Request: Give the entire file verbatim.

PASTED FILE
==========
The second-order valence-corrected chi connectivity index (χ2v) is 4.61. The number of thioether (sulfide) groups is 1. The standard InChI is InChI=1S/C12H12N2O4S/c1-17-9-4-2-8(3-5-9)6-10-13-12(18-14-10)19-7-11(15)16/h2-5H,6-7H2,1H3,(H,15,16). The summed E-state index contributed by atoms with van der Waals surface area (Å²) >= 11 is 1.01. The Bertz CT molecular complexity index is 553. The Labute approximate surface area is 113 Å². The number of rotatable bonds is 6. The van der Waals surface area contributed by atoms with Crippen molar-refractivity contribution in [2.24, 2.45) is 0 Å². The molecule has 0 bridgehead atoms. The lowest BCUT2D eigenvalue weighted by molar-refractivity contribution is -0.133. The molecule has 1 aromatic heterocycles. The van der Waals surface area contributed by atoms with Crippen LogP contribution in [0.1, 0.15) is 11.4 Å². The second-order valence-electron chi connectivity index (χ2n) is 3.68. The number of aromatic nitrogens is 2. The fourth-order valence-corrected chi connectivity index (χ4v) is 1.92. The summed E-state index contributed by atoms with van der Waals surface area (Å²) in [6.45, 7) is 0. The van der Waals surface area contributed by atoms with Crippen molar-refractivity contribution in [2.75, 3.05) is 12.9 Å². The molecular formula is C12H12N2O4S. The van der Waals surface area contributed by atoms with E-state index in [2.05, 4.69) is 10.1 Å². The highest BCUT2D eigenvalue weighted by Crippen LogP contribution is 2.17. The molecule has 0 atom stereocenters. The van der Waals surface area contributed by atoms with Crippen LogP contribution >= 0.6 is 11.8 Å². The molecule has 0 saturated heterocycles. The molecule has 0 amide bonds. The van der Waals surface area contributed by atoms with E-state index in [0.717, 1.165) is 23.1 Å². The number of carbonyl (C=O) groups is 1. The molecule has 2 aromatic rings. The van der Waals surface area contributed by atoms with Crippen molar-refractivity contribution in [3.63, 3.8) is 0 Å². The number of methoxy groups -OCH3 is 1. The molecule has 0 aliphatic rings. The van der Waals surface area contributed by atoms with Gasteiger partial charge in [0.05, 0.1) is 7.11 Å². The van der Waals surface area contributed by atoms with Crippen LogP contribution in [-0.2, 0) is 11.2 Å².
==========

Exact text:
The second-order valence-corrected chi connectivity index (χ2v) is 4.61. The number of thioether (sulfide) groups is 1. The standard InChI is InChI=1S/C12H12N2O4S/c1-17-9-4-2-8(3-5-9)6-10-13-12(18-14-10)19-7-11(15)16/h2-5H,6-7H2,1H3,(H,15,16). The summed E-state index contributed by atoms with van der Waals surface area (Å²) >= 11 is 1.01. The Bertz CT molecular complexity index is 553. The Labute approximate surface area is 113 Å². The number of rotatable bonds is 6. The van der Waals surface area contributed by atoms with Crippen molar-refractivity contribution in [2.24, 2.45) is 0 Å². The molecule has 0 bridgehead atoms. The lowest BCUT2D eigenvalue weighted by molar-refractivity contribution is -0.133. The molecule has 1 aromatic heterocycles. The van der Waals surface area contributed by atoms with Crippen LogP contribution in [0.1, 0.15) is 11.4 Å². The second-order valence-electron chi connectivity index (χ2n) is 3.68. The number of aromatic nitrogens is 2. The fourth-order valence-corrected chi connectivity index (χ4v) is 1.92. The summed E-state index contributed by atoms with van der Waals surface area (Å²) in [6.45, 7) is 0. The van der Waals surface area contributed by atoms with Crippen molar-refractivity contribution in [2.75, 3.05) is 12.9 Å². The molecular formula is C12H12N2O4S. The van der Waals surface area contributed by atoms with E-state index in [2.05, 4.69) is 10.1 Å². The highest BCUT2D eigenvalue weighted by Crippen LogP contribution is 2.17. The molecule has 0 atom stereocenters. The van der Waals surface area contributed by atoms with Crippen LogP contribution >= 0.6 is 11.8 Å². The molecule has 0 saturated heterocycles. The molecule has 0 amide bonds. The van der Waals surface area contributed by atoms with E-state index in [0.717, 1.165) is 23.1 Å². The number of carbonyl (C=O) groups is 1. The molecule has 2 aromatic rings. The van der Waals surface area contributed by atoms with Crippen molar-refractivity contribution in [3.63, 3.8) is 0 Å². The number of methoxy groups -OCH3 is 1. The molecule has 0 aliphatic rings. The van der Waals surface area contributed by atoms with Gasteiger partial charge in [0.05, 0.1) is 7.11 Å². The van der Waals surface area contributed by atoms with Crippen LogP contribution in [-0.2, 0) is 11.2 Å².